Thursday’s Michigan vs. South Dakota State game is expected to be fairly one sided. Michigan is a No. 4 seed and widely regarded as one of the most talented teams in the country. South Dakota State has far inferior talent on their roster and hail from the unheralded Summit Conference. The one position where many people do think the Jackrabbits can compete is at point guard. That is where their best player, Nate Wolters, plays. However, Michigan has the best player in the country, Trey Burke. So, is this positional battle close at all?
A first look at the statistics shows that these players have very similar production. In per game statistics, Wolters averages 22.7 points, 5.6 rebounds, 5.8 assists with a 3.3 assist to turnover ratio and 1.8 steals. He shoots 49.3 percent from the field and 39 percent on three-pointers. Burke averages 19.2 points, 3.1 rebounds, 6.7 assists with a 2.5 assist to turnover ratio and 1.6 steals per game. He makes 47.9 percent of his field goals and shoots 40.1 percent from three.
Those are extremely similar traditional stat-lines, with Wolters edging Burke by a little bit in scoring and rebounding, while Burke dishes out more assists. That is partially explained by Wolters’ larger role for the Jackrabbits– he doesn’t have a Tim Hardaway Jr., Nik Stauskas or Glenn Robinson III to dish to. This is displayed by Wolters 29.9 percent usage rate, compared to Burke’s 28.3 percent. Michigan just has more options than South Dakota State, meaning less pressure on Burke to have to do everything.
When you look at more advanced statistics, which tell a more honest picture of how much a player contributes, the story isn’t much different. In PER, the most telling statistic to many, Wolters has the advantage with a 32.7, while Burke has 30.4. Both are incredibly impressive, with Wolters’ being the fourth best in the entire country and Burke the second best in the dominant Big Ten. Wolters also has the advantage in offensive rating and offensive win shares, according to Basketball-Reference, by a small margin. However, Burke does have better defensive numbers than Wolters by a fairly substantial margin.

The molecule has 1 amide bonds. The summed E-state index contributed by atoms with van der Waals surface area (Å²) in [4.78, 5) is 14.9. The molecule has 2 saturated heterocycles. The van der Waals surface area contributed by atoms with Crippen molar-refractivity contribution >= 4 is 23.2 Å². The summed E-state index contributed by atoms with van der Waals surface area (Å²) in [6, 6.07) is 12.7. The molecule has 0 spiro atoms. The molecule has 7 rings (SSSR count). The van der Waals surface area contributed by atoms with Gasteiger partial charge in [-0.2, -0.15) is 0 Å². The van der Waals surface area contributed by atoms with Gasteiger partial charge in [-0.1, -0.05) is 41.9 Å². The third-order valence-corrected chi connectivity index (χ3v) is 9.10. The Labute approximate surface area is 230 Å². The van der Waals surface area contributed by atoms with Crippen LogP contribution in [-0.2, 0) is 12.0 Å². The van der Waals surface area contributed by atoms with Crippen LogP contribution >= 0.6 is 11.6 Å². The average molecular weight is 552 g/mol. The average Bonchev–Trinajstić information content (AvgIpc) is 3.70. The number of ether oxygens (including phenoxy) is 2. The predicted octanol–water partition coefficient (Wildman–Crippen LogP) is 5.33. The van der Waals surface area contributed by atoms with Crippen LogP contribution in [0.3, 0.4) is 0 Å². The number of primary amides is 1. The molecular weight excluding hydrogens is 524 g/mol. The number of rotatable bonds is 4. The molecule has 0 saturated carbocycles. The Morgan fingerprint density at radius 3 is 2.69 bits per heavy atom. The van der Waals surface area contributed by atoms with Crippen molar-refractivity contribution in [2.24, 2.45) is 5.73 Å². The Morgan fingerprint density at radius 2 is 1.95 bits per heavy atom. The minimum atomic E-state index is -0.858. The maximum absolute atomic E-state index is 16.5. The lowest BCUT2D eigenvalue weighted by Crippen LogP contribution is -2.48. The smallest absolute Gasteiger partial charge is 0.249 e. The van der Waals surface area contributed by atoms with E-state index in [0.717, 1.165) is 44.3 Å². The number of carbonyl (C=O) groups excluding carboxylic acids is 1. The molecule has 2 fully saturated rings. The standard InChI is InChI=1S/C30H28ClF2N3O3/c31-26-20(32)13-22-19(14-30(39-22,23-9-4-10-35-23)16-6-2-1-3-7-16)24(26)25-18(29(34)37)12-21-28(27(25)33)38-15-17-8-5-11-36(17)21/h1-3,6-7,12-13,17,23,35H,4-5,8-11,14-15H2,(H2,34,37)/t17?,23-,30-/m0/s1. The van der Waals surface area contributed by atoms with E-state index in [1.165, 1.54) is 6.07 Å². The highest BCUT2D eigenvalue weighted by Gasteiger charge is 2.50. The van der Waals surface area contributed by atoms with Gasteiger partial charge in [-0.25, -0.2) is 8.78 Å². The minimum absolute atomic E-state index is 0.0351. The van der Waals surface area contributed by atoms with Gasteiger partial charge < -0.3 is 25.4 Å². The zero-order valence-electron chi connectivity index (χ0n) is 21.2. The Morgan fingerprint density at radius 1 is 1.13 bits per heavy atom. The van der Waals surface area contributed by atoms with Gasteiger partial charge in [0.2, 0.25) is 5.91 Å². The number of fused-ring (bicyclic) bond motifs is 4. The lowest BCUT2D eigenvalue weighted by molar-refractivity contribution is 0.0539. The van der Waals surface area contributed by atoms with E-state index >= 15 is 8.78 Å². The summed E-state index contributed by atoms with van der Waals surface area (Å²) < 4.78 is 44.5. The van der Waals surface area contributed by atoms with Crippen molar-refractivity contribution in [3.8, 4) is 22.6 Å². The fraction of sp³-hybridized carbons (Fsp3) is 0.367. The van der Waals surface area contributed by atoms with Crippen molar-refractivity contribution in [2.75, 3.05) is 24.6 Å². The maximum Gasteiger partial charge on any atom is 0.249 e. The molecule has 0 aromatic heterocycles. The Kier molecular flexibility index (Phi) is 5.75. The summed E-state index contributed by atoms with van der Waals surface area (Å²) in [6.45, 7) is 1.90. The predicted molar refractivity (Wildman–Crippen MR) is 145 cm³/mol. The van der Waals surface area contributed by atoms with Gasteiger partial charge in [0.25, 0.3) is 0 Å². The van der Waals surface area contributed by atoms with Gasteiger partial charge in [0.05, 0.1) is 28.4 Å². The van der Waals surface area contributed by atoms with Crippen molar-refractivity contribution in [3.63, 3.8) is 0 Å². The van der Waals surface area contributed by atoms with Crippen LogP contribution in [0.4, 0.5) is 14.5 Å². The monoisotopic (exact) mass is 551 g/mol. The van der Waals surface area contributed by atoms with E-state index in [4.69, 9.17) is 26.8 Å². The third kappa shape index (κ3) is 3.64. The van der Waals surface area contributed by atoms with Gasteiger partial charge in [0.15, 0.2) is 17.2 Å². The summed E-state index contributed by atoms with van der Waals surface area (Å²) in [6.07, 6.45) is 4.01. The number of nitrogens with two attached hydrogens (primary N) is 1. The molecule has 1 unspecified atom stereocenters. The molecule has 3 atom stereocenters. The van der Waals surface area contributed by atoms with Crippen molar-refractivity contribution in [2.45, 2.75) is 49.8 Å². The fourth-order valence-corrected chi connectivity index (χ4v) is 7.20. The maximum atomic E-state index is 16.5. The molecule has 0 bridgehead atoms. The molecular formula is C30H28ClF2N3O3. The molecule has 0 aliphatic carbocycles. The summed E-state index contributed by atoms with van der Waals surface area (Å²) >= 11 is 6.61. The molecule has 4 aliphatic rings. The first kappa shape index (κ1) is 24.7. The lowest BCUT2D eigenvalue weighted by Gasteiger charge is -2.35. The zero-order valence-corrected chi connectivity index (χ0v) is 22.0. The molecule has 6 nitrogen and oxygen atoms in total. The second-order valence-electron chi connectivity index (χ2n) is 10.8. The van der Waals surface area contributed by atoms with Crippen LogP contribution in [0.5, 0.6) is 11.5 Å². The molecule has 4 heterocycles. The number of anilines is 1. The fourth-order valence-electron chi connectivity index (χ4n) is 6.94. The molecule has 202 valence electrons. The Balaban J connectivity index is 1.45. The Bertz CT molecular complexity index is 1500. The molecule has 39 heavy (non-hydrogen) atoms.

The numbers all show two very similar players. Wolters has small advantages in most offensive statistical categories, while Burke takes better care of the ball and is better on defense. However, it is important to remember the level of competition each player faces. Burke plays in the Big Ten, the strongest conference in America, while Wolters tees off on defenses from the lowly Summit League. Wolters has never played against Aaron Craft or Victor Oladipo and has never gone to the basket to find Draymond Green or Trevor Mbakwe. Wolters has also never had to defend against a player like Burke.
It will be Wolters’ first real tough match-up this year when he plays Burke. It will just be another hard match-up for Burke, who has fought through a Big Ten schedule, while South Dakota State’s toughest games have been against New Mexico and Alabama. This schedule disparity is shown by Michigan’s 53rd strength of schedule, compared to South Dakota State’s 183rd SOS.
So, while Wolters has the small statistical edge, Burke has put up nearly equal numbers against much stiffer competition. If I had to pick who wins this match-up Thursday night I would pick Burke. His team is not as dependent on him and he is better defensively. This will allow him to pick his spots offensively and give a lot of effort defensively, while Wolters will have to be incredible for South Dakota State to even have a shot at the upset.
Whichever point guard does play better should be overshadowed by just how fun the two of them will be to watch by neutral fans. It is not everyday that two of the most exciting players in the country go head-to-head in an NCAA Tournament game and it should be great entertainment.